Damon Open To Coming Back To New York? Don’t Get Your Hopes Up

“My heart is in New York,” Damon told WFAN’s Mike Francesa Friday. “I loved playing there, I loved playing with the team. Unfortunately, there’s some differences in what was talked about, and here I am looking for another team right now.”

Let’s take a look at this for a minute.  Damon and his agent, Scott Boras, wanted $22 million for two years.  The Yankees came back with $14 million for two years.  Damon/Boras (or “Doras”)  scoffed at that, after which the Yankees stuck to their guns.  They ended up signing Nick Johnson to a one year contract for $5.75 million, and Randy Winn to a one year deal worth $2 milion instead.  “Doras” got exactly nothing.

So what will happen to Johnny Damon?  My guess is he’ll end up signing somewhere for less than the Yankees original offer.  Who is to blame for this?  I’m tempted to blame Scott Boras.  After all, it’s Boras who whispers in his clients’ ears convincing them that they’re worth way more than they actually are.  This is 2010, not 2005.  It’s a different world than it was back then. 

But the reality is that it’s Johnny Damon’s fault.  If Damon really wanted to stay in New York like he says, he could have spoken up just like A-Rod did in the exact same situation a couple of years ago.  When Alex felt the Yankees slipping through his fingers because of Boras’ (and his own) greed, he went to the Yankee brass directly and worked out a deal that everyone is still happy with today, including Boras who made his cut any way.   I’m not a huge A-Rod fan, but the guy did the right thing that time.   Maybe Damon thought the Yankees were bluffing, or maybe the voice of Scott Boras over his shoulder convinced him they were.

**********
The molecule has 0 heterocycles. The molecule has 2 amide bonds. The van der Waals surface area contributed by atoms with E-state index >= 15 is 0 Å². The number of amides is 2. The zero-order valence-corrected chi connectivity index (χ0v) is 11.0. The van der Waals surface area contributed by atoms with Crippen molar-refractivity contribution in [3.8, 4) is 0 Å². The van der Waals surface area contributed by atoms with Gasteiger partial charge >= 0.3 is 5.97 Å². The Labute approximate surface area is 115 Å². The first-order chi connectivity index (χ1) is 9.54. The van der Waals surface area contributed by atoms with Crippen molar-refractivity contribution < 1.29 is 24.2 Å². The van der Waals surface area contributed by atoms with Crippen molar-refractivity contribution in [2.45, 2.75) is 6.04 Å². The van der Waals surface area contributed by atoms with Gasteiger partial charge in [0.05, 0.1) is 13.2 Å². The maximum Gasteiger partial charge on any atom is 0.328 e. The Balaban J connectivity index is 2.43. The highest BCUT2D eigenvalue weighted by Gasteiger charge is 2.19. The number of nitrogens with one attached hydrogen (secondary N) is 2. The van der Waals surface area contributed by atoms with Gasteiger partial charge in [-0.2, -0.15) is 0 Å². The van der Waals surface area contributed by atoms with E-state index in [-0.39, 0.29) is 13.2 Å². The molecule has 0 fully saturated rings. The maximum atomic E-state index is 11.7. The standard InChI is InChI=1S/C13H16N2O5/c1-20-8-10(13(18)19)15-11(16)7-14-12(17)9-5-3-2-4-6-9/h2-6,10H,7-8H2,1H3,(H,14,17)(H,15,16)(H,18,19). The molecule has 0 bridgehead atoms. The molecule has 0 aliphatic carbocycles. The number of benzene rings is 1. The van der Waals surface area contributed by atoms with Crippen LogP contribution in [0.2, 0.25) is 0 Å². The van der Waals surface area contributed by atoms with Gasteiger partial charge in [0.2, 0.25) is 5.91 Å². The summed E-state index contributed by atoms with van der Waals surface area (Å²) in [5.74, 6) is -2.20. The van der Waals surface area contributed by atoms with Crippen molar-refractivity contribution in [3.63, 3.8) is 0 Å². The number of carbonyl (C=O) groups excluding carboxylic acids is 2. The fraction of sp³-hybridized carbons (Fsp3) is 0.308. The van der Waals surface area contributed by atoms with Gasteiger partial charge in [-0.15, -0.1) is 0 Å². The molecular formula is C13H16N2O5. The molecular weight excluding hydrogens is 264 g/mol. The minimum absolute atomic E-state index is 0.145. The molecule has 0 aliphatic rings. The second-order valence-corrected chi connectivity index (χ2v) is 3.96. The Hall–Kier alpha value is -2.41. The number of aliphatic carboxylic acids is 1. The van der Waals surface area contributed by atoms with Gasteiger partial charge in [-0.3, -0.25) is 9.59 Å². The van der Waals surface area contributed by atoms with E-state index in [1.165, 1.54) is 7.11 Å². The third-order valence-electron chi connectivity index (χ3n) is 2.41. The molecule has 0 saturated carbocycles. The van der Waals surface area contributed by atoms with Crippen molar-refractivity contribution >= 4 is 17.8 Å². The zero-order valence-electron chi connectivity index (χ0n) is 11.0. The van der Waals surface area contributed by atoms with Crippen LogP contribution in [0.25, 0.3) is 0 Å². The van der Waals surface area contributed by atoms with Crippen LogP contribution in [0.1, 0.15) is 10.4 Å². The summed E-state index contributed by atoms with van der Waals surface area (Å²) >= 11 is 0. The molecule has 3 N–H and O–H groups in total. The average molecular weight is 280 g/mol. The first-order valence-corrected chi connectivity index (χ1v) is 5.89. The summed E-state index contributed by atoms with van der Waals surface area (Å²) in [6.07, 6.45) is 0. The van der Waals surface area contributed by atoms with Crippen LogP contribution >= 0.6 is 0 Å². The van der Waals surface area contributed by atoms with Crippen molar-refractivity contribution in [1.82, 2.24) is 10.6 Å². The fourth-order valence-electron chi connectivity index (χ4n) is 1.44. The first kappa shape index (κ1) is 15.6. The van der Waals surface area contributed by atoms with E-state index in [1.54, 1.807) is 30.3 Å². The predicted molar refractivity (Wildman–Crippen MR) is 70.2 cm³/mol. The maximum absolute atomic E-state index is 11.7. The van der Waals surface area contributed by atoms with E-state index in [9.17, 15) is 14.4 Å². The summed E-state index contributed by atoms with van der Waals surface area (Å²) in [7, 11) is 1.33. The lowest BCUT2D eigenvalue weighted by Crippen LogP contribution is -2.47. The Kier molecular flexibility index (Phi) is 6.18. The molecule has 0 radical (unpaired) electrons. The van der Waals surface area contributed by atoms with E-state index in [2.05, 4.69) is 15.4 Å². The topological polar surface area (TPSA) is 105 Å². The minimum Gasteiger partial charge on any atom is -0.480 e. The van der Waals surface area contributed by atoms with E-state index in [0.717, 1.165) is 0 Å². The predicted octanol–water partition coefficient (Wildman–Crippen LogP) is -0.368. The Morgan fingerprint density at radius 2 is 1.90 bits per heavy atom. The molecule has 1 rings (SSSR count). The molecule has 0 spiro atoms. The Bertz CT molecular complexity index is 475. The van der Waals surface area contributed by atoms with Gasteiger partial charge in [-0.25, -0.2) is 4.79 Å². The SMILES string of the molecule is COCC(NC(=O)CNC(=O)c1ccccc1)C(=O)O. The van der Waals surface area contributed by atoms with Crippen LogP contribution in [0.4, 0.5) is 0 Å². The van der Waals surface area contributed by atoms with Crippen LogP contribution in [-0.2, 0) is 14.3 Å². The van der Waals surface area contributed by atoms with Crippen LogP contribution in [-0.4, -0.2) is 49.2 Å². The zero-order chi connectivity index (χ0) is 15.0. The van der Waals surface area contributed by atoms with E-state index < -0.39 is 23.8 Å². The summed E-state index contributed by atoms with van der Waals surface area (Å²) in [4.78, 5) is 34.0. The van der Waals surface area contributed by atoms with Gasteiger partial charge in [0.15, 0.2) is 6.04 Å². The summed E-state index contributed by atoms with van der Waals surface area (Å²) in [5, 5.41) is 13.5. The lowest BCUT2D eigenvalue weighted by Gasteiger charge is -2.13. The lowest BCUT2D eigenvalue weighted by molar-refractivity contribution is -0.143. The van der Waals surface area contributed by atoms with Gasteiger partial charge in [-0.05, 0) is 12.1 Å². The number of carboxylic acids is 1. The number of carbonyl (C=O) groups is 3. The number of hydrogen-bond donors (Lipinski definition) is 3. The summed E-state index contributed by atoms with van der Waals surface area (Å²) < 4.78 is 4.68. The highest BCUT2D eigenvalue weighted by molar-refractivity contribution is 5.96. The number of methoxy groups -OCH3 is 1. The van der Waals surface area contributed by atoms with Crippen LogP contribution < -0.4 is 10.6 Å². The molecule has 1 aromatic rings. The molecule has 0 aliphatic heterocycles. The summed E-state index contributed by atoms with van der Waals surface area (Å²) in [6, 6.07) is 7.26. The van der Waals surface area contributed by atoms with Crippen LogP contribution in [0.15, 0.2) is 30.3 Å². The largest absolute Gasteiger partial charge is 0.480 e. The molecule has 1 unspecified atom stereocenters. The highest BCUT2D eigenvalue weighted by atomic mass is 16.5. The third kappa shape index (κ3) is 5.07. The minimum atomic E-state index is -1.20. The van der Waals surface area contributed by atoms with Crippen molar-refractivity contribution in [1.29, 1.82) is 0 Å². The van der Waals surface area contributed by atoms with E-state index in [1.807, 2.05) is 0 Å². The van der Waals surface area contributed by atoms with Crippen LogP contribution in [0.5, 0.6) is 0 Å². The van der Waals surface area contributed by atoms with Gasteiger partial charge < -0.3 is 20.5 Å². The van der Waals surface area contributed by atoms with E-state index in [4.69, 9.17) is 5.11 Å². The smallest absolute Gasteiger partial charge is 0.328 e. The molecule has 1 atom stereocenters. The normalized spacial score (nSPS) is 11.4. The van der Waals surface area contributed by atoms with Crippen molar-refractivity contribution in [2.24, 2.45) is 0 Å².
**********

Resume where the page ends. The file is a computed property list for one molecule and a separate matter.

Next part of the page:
Maybe I’m being naiive, but I think it’s time for players to take a good look at guys like Scott Boras and realize that their goals are really not the same.  An agent like Boras doesn’t have his client’s back.  Ridiculous numbers submitted by agents to start negotiations only hurt the player, except for the cream of the cream.  When an agent screws up a deal for one player, he has any number of other clients with which to balance out his screw-up, and ultimately his bank account.  The agent doesn’t really suffer all that much.  A player, on the other hand, has only one shot to do it right.  It’s his career on the line, not his agent’s.  I just hope some of the other players who have contract negotiations coming up in the near future realize that when it’s their turn.

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